When mycobacteria are recognized by Toll-like receptors 2 or 6 (TLR2/6), LDs formation is enhanced by TLR signaling [25, 26]. Moreover, some researchers proposed a mechanism behind the enhancement of LDs formation during mycobacterial infection: upregulation of a series of scavenger receptors including SR-B1 . In our study, M. avium infection did not apparently upregulate LDs formation under serum-free condition; however, the coexistence of HDL increased the number and the amount of LDs in THP-1 macrophages, suggesting that HDL-cholesterol is utilized as a raw material for LDs formation. Two mechanisms may explain this observation. According to one mechanism, HDL-cholesterol is internalized together with M. avium via phagocytosis. According to the other, although approximately 30% of the engulfment of M. avium by THP-1 macrophages was attenuated by the coexistence of HDL (Figure 4), the HDL-cholesterol influx is enhanced by upregulation of SR-B1 in THP-1 macrophages engulfing M. avium. Consequently, TLR signaling and HDL-cholesterol influx via SR-B1 may promote LDs formation in the presence of both M. avium and HDL. Further research is needed to determine the actual mechanism.
On the basis of the present study, we believe that HDL plays a crucial role in the infection of THP-1 macrophages by M. avium. Identification of the lipid molecule of M. avium that binds to HDL via apoA-I and the analysis of the expression of the scavenger receptor, SR-B1, in an upcoming project, should shed some light on the pathogenesis of M. avium infections and on the relevant immune response.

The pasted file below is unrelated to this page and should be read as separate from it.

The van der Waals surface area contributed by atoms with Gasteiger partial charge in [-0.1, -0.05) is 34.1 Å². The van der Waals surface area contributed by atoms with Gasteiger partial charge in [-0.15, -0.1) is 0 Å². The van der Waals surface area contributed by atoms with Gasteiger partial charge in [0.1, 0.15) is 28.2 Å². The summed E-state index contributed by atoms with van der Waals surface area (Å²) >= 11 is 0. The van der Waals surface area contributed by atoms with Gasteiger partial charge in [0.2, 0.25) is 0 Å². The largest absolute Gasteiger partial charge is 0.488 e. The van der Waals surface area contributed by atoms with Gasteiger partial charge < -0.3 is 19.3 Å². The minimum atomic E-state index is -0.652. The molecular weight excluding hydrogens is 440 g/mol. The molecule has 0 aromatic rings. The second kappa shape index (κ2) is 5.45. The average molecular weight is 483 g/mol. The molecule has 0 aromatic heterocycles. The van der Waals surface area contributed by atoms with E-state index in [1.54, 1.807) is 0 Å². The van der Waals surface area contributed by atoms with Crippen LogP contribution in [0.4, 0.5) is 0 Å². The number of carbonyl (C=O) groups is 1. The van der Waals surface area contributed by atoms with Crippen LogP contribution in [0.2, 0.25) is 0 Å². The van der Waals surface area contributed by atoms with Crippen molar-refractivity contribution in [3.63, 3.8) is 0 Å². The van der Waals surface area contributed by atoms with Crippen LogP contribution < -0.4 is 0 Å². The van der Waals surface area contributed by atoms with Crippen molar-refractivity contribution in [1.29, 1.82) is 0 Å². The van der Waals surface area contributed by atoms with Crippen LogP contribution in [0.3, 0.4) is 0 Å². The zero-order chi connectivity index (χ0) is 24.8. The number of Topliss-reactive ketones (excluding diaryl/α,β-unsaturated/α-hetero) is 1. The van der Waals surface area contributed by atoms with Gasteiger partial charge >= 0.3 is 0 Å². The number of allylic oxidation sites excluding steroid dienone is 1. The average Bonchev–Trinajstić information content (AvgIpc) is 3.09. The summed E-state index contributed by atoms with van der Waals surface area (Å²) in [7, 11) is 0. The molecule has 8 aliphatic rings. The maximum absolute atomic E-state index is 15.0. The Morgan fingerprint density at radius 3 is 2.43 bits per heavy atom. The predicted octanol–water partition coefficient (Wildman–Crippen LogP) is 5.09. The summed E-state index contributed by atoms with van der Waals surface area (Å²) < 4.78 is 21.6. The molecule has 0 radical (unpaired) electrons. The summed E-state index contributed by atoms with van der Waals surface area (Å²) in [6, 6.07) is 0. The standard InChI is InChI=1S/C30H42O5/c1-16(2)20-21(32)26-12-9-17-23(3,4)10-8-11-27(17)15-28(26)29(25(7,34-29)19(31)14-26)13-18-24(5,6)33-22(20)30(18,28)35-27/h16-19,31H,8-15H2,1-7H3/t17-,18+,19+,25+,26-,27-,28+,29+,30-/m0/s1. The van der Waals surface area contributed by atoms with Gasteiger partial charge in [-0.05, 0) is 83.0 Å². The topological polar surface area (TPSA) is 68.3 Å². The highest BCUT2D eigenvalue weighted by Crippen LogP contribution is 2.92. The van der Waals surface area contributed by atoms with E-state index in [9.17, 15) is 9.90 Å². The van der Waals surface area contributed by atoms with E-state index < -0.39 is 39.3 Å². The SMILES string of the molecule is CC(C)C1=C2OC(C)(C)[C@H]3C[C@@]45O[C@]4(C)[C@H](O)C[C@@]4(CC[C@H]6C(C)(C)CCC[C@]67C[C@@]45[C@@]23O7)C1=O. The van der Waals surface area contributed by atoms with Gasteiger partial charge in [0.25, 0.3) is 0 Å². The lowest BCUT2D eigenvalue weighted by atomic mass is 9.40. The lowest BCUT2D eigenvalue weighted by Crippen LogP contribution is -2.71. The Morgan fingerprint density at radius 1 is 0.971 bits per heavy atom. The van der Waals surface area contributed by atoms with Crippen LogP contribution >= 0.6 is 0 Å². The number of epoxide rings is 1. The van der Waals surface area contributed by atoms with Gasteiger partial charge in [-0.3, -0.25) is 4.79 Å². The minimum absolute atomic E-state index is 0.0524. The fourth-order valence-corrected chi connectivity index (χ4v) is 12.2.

HDL affects M. avium infection through the binding between apoA-I, the main component of HDL, and a specific lipid of M. avium. This interaction may enable M. avium to escape from innate immunity THP-1 macrophages.
The authors declare that there are no competing interests regarding the publication of this paper.
The authors thank Dr. Naoko Tojo (Department of Clinical Laboratory, Medical Hospital of Tokyo Medical and Dental University) for generously helping their collaborators and coauthors. They also thank Dr. Etsuko Sawabe (Department of Clinical Laboratory, Medical Hospital of Tokyo Medical and Dental University) for generously providing assistance with handling of the microorganisms.
The specific lipid bound to apoA-I was obtained from the TLC blot and mixed with a matrix solution: 2,5-dihydroxy benzoic acid (DHB; Sigma-Aldrich) in 50% acetonitrile containing 0.1% trifluoroacetic acid. MALDI-TOF MS spectra were obtained using the reflectron and positive ion mode using ultrafleXtreme TOF/TOF instrument (Bruker). Two prominent peaks at m/z 1243.8 and m/z 1271.8 were observed along with the several peaks with an interval of 28 Da, suggesting that the specific lipid included a variety of fatty acid moieties.